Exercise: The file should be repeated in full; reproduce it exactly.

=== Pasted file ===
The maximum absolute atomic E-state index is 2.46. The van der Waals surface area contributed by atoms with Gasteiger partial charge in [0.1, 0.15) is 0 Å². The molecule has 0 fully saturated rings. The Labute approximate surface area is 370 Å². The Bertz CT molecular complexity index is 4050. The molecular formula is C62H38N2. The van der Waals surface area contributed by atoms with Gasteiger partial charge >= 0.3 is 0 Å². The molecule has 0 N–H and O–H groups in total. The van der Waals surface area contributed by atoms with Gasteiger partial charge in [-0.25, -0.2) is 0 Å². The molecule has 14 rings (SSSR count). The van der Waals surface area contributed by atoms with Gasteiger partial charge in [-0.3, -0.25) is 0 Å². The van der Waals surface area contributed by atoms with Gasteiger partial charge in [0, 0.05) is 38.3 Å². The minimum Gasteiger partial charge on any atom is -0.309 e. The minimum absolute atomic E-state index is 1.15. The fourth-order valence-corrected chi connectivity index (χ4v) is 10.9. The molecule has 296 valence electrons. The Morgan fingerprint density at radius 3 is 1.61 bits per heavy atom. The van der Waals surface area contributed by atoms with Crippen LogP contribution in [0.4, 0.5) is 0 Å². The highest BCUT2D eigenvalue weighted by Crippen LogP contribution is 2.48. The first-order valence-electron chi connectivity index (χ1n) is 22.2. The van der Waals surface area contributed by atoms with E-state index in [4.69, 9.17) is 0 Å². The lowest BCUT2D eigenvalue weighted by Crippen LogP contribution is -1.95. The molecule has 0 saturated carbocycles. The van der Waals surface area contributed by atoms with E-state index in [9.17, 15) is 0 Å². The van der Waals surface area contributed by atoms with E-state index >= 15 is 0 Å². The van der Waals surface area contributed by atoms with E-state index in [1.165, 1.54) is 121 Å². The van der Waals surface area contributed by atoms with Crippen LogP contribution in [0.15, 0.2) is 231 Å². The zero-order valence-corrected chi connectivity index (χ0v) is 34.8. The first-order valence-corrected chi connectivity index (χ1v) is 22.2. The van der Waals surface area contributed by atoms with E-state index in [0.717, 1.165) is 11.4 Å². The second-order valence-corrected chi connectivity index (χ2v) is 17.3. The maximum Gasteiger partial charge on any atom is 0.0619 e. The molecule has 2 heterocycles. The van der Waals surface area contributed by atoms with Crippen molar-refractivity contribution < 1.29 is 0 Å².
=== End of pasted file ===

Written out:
The maximum absolute atomic E-state index is 2.46. The van der Waals surface area contributed by atoms with Gasteiger partial charge in [0.1, 0.15) is 0 Å². The molecule has 0 fully saturated rings. The Labute approximate surface area is 370 Å². The Bertz CT molecular complexity index is 4050. The molecular formula is C62H38N2. The van der Waals surface area contributed by atoms with Gasteiger partial charge >= 0.3 is 0 Å². The molecule has 0 N–H and O–H groups in total. The van der Waals surface area contributed by atoms with Gasteiger partial charge in [-0.25, -0.2) is 0 Å². The molecule has 14 rings (SSSR count). The van der Waals surface area contributed by atoms with Gasteiger partial charge in [-0.3, -0.25) is 0 Å². The van der Waals surface area contributed by atoms with Gasteiger partial charge in [0, 0.05) is 38.3 Å². The minimum Gasteiger partial charge on any atom is -0.309 e. The minimum absolute atomic E-state index is 1.15. The fourth-order valence-corrected chi connectivity index (χ4v) is 10.9. The molecule has 296 valence electrons. The Morgan fingerprint density at radius 3 is 1.61 bits per heavy atom. The van der Waals surface area contributed by atoms with Crippen LogP contribution in [0.4, 0.5) is 0 Å². The highest BCUT2D eigenvalue weighted by Crippen LogP contribution is 2.48. The first-order valence-electron chi connectivity index (χ1n) is 22.2. The van der Waals surface area contributed by atoms with E-state index in [4.69, 9.17) is 0 Å². The lowest BCUT2D eigenvalue weighted by Crippen LogP contribution is -1.95. The molecule has 0 saturated carbocycles. The van der Waals surface area contributed by atoms with E-state index in [9.17, 15) is 0 Å². The van der Waals surface area contributed by atoms with E-state index >= 15 is 0 Å². The van der Waals surface area contributed by atoms with E-state index in [1.165, 1.54) is 121 Å². The van der Waals surface area contributed by atoms with Crippen LogP contribution in [0.15, 0.2) is 231 Å². The zero-order valence-corrected chi connectivity index (χ0v) is 34.8. The first-order valence-corrected chi connectivity index (χ1v) is 22.2. The van der Waals surface area contributed by atoms with E-state index in [0.717, 1.165) is 11.4 Å². The second-order valence-corrected chi connectivity index (χ2v) is 17.3. The maximum Gasteiger partial charge on any atom is 0.0619 e. The molecule has 2 heterocycles. The van der Waals surface area contributed by atoms with Crippen molar-refractivity contribution < 1.29 is 0 Å².